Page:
Logging bans and increased export regulations can affect the lumber market in interesting ways, and the changes in Myanmar are no exception to that rule. In this instance, the benefit falls in favor of home builders who use Teak: This formerly hard-to-obtain wood just became easier to source.
If you know anything about the Teak market, it’s primarily driven by boat builders. As you might expect, the boat-building industry has extremely high standards for the Teak that they can use, due in part by the weather their products must endure and in part by the high-end pricing of their products. The large volume of Teak that must be imported in order to provide enough high-quality Teak for the boat builders includes plenty of Teak unusable to boat builders. That “leftover” Teak is here in the U.S., ready to go for home builders.
High Quality “Leftovers”
The Teak that’s unusable for boat builders is not necessarily low quality, nor even of lesser quality than what the boat builders have chosen from the shipment. Sometimes, boat builders just have specific requirements in view, requiring especially long or wide boards or only boards with a particular grain pattern. (For instance, boat steps will require an easy-to-match vertical grain pattern for each step.)
Sometimes the boat builder will use only 1 in every 10 boards, depending on how specific his needs are. The remaining FEQ Teak looks great and is available to you. Other times, a small pin knot can determine a board’s unsuitability for sea, but for many land-loving applications, it will work just fine. The knot can often be easily cut out, if you don’t need a very long cut. Typically, any of this “leftover” Teak would be considered above-grade for all other industries, too.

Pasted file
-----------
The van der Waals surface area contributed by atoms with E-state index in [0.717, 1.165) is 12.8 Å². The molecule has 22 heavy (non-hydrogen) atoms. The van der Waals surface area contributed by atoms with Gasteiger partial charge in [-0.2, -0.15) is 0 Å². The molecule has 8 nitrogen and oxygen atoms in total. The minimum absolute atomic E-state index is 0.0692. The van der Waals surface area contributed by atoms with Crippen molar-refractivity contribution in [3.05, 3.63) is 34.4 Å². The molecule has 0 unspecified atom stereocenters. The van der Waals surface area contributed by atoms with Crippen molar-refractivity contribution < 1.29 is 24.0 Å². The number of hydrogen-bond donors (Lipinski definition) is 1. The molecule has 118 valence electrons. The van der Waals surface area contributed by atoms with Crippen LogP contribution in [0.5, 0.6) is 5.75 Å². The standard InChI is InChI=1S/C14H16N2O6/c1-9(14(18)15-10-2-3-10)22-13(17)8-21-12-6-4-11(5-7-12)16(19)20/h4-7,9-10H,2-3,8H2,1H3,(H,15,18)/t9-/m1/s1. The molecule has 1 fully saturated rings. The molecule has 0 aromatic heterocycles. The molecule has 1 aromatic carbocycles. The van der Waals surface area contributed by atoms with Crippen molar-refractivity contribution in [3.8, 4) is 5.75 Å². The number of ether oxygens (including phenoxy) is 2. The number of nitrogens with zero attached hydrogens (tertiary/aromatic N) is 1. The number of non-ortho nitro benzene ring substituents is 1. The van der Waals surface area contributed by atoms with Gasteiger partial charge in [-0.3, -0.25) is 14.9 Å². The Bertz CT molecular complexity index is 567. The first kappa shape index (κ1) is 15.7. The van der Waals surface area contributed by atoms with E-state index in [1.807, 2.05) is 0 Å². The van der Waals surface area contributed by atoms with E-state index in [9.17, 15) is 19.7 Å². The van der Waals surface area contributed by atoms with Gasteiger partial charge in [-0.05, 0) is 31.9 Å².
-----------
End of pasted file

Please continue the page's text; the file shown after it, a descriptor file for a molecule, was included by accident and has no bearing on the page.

Lesser Grades and European Sizes
Of course, not all Teak is going to be FEQ. Some will be rejected, because they are of lesser grades, since most shipping containers include a percentage of B grade material. The price break really won’t be that significant (maybe 10%), but that lesser grade Teak lumber is also here, not across the globe nor with a 10 months wait before it’s here. As home builders and those in other industries continue to take an interest in Teak, we’ll be able to continue to offer greater variety.
For instance, we currently reject many narrow pieces which are readily accepted in Europe (and which are perfect for trim and paneling). As we continue to see growing interest in Teak from home builders and others outside the boat-building industry, we as importers can expand the sizes of Teak we purchase, increasing our customers’ options. We look forward to seeing the U.S. Teak market continue to grow and our inventory correspondingly grow to accommodate these changes.
At J. Gibson McIlvain, we anticipate market trends and spend time evaluating what it will mean for the lumber industry, at large, and for our customers, in particular. We make it our business to make recommendations based on a wide body of information, and our long-time customers expect such thorough service. We look forward to offering you the same kind of quality lumber and service that we’ve been known to offer, for centuries.
J. Gibson McIlvain Company
Since 1798, when Hugh McIlvain established a lumber business near Philadelphia, the McIlvain family has been immersed in the premium import and domestic lumber industry. With its headquarters located just outside of Baltimore, the J. Gibson McIlvain Company (www.mcilvain.com) is one of the largest U.S. importers of exotic woods.
As an active supporter of sustainable lumber practices, the J. Gibson McIlvain Company has provided fine lumber for notable projects throughout the world, including the White House, Capitol building, Supreme Court, and the Smithsonian museums.
Contact a representative at J. Gibson McIlvain today by calling (800) 638-9100.